EOF is set to be launched in April 2020 with the first programme in Ghana. Contrary to EOF’s claims of ‘engaging with’ teachers, teachers in Ghana were not consulted about the fund’s arrival in their country. As soon as they heard about the fund, education unions in Ghana released a statement expressing ‘trepidation’ that Ghana was listed as a target country for the fund. The Ghana National Association of Teachers (GNAT), National Association of Graduate Teachers (NAGRAT) and the Teachers and Education Workers Union (TEWU) together with the Ghana National Education Campaign Coalition (GNECC) denounced the fund’s promotion of private actors in education and the increasing commodification of education. They called on the Ghanaian government to instead operationalize the “Ghana Beyond Aid” mantra by plugging the loop-holes in tax mobilisation, eliminating harmful tax-exemptions and prioritising education expenditure. Their message was clear – the Ghanaian education system and Ghanaian students should not be used as guinea-pigs in an attempt to demonstrate EOF’s ‘proof of concept’.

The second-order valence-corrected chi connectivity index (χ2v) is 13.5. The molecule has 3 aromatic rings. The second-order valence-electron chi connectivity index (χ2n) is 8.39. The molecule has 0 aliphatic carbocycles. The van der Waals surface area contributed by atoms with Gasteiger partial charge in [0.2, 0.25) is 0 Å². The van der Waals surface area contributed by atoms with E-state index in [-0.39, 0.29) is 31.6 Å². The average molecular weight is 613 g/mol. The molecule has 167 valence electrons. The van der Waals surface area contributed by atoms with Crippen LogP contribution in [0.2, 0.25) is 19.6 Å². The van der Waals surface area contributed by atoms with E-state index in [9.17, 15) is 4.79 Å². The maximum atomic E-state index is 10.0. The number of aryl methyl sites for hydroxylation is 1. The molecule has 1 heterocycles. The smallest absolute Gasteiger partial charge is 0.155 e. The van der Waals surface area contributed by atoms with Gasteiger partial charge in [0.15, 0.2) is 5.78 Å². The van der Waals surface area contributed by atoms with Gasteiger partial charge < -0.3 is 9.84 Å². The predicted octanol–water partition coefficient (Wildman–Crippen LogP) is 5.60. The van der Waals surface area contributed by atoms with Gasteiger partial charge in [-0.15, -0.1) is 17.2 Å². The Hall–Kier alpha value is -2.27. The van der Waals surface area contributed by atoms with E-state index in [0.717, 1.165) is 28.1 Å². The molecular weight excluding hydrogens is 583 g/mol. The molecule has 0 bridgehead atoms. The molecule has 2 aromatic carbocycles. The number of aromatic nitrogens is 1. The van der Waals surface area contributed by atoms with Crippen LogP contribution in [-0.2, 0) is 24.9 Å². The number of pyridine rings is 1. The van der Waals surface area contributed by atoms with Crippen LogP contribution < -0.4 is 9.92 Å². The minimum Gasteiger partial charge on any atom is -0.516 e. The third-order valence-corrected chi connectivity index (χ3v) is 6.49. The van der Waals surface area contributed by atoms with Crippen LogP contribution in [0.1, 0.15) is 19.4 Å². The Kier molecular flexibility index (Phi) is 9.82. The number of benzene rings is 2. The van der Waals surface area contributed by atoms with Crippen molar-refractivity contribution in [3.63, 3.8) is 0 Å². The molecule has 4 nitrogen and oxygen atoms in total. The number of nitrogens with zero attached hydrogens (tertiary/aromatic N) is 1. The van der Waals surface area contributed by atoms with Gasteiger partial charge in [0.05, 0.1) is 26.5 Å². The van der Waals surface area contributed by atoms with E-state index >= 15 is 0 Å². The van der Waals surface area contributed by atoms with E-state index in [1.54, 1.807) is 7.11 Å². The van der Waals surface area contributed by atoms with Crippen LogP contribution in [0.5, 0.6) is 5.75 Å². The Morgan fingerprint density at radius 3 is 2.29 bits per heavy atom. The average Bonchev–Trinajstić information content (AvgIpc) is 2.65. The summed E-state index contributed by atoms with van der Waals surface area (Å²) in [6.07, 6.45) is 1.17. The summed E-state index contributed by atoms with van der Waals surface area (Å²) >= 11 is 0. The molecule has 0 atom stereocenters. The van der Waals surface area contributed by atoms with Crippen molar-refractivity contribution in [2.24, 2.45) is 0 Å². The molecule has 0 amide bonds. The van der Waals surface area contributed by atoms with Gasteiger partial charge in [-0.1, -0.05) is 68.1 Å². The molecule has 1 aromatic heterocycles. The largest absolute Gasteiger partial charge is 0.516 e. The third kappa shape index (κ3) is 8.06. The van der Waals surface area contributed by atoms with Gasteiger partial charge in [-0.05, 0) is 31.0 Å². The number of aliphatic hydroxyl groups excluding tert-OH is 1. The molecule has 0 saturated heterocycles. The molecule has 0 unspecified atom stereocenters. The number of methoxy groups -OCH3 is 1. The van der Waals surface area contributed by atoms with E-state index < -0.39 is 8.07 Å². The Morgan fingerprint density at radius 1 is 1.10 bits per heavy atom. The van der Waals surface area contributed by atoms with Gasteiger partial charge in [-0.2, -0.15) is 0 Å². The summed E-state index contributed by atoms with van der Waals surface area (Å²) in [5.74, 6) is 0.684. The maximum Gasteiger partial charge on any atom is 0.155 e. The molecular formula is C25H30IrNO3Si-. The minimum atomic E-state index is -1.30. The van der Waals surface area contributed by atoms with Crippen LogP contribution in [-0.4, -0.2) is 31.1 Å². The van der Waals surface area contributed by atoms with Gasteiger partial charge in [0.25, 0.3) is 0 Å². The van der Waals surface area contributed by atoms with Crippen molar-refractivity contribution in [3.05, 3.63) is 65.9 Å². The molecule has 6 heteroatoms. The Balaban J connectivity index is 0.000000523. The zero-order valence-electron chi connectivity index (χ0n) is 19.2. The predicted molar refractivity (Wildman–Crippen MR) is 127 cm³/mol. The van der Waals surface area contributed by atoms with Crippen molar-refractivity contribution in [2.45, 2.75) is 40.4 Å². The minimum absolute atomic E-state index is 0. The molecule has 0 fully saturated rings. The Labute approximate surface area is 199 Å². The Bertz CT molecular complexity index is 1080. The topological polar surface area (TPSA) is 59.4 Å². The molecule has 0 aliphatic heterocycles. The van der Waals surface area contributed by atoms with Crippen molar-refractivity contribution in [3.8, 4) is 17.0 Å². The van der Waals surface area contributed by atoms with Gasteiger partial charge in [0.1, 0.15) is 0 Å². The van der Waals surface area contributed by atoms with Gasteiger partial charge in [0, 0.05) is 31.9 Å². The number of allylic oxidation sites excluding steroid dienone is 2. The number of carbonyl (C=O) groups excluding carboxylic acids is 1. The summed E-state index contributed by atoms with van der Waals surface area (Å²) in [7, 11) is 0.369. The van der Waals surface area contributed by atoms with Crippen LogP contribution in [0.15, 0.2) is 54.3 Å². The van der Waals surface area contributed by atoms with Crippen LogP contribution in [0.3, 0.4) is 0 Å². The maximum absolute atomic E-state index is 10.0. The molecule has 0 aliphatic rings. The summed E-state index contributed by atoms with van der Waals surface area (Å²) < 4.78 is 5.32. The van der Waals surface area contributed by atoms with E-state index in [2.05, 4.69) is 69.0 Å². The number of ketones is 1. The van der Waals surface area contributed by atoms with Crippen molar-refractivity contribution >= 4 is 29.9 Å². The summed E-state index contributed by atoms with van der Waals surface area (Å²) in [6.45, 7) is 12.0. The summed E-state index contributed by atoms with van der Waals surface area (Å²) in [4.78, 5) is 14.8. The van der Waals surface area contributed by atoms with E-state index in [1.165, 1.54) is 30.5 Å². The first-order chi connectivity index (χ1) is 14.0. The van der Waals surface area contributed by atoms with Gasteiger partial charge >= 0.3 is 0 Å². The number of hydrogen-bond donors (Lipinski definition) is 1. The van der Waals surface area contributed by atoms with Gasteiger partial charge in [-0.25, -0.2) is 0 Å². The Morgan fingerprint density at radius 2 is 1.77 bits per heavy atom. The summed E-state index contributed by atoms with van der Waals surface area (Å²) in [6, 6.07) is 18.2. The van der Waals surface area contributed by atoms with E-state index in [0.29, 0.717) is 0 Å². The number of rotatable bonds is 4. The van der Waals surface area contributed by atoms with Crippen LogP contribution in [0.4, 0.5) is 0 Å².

SDG 4 can only be achieved by expanding and strengthening the provision of inclusive and equitable quality, universally accessible, free public education for all. The funding of private service providers in education through development bonds is in clear contravention of the global commitment made through Sustainable Development Goal (SDG) 4. EOF disregards democratic governance of education and turns education into a market commodity. Education unions from across the world appeal to its creators – reconsider now and instead focus efforts on supporting governments to strengthen their education systems to ensure that no child is denied their right to free, quality public education.

Image: EOF logo

[1] See the Design Guide p.48

[2] Including: ETA (Ethiopia), KNUT (Kenya), SADTU (South Africa), SYNAFETP (Ivory Coast), SNECDT (Morocco), ISTT (Egypt), FGESRS (Tunisia), PPSTLL (Lebanon) and GUPT (Palestine) among others.

The opinions expressed in this blog are those of the author and do not necessarily reflect any official policies or positions of Education International.